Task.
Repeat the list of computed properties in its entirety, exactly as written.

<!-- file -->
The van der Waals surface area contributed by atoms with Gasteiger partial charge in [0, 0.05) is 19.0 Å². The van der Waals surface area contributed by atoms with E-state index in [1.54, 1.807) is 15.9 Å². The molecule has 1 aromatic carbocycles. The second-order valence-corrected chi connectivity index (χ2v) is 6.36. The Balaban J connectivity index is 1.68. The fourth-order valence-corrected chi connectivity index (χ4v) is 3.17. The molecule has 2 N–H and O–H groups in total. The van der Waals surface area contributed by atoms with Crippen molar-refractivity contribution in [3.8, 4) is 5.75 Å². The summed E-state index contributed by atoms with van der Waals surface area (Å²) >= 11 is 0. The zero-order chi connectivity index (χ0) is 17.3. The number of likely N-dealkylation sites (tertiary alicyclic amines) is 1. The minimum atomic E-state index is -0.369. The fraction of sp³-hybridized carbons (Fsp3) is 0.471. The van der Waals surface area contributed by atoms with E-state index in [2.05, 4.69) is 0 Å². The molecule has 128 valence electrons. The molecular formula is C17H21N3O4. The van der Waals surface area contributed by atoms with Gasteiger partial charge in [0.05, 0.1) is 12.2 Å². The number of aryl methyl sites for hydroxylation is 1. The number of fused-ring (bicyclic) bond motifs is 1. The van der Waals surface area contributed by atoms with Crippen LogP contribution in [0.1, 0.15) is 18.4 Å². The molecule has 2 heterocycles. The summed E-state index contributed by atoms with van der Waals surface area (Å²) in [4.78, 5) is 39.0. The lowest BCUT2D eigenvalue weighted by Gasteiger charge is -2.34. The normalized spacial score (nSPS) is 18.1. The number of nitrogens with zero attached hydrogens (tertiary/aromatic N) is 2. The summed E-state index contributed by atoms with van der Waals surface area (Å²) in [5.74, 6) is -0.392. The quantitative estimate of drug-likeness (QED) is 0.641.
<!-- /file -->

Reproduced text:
The van der Waals surface area contributed by atoms with Gasteiger partial charge in [0, 0.05) is 19.0 Å². The van der Waals surface area contributed by atoms with E-state index in [1.54, 1.807) is 15.9 Å². The molecule has 1 aromatic carbocycles. The second-order valence-corrected chi connectivity index (χ2v) is 6.36. The Balaban J connectivity index is 1.68. The fourth-order valence-corrected chi connectivity index (χ4v) is 3.17. The molecule has 2 N–H and O–H groups in total. The van der Waals surface area contributed by atoms with Crippen molar-refractivity contribution in [3.8, 4) is 5.75 Å². The summed E-state index contributed by atoms with van der Waals surface area (Å²) >= 11 is 0. The zero-order chi connectivity index (χ0) is 17.3. The number of likely N-dealkylation sites (tertiary alicyclic amines) is 1. The minimum atomic E-state index is -0.369. The fraction of sp³-hybridized carbons (Fsp3) is 0.471. The van der Waals surface area contributed by atoms with E-state index in [2.05, 4.69) is 0 Å². The molecule has 128 valence electrons. The molecular formula is C17H21N3O4. The van der Waals surface area contributed by atoms with Gasteiger partial charge in [0.05, 0.1) is 12.2 Å². The number of aryl methyl sites for hydroxylation is 1. The number of fused-ring (bicyclic) bond motifs is 1. The van der Waals surface area contributed by atoms with Crippen LogP contribution in [0.1, 0.15) is 18.4 Å². The molecule has 2 heterocycles. The summed E-state index contributed by atoms with van der Waals surface area (Å²) in [4.78, 5) is 39.0. The lowest BCUT2D eigenvalue weighted by Gasteiger charge is -2.34. The normalized spacial score (nSPS) is 18.1. The number of nitrogens with zero attached hydrogens (tertiary/aromatic N) is 2. The summed E-state index contributed by atoms with van der Waals surface area (Å²) in [5.74, 6) is -0.392. The quantitative estimate of drug-likeness (QED) is 0.641.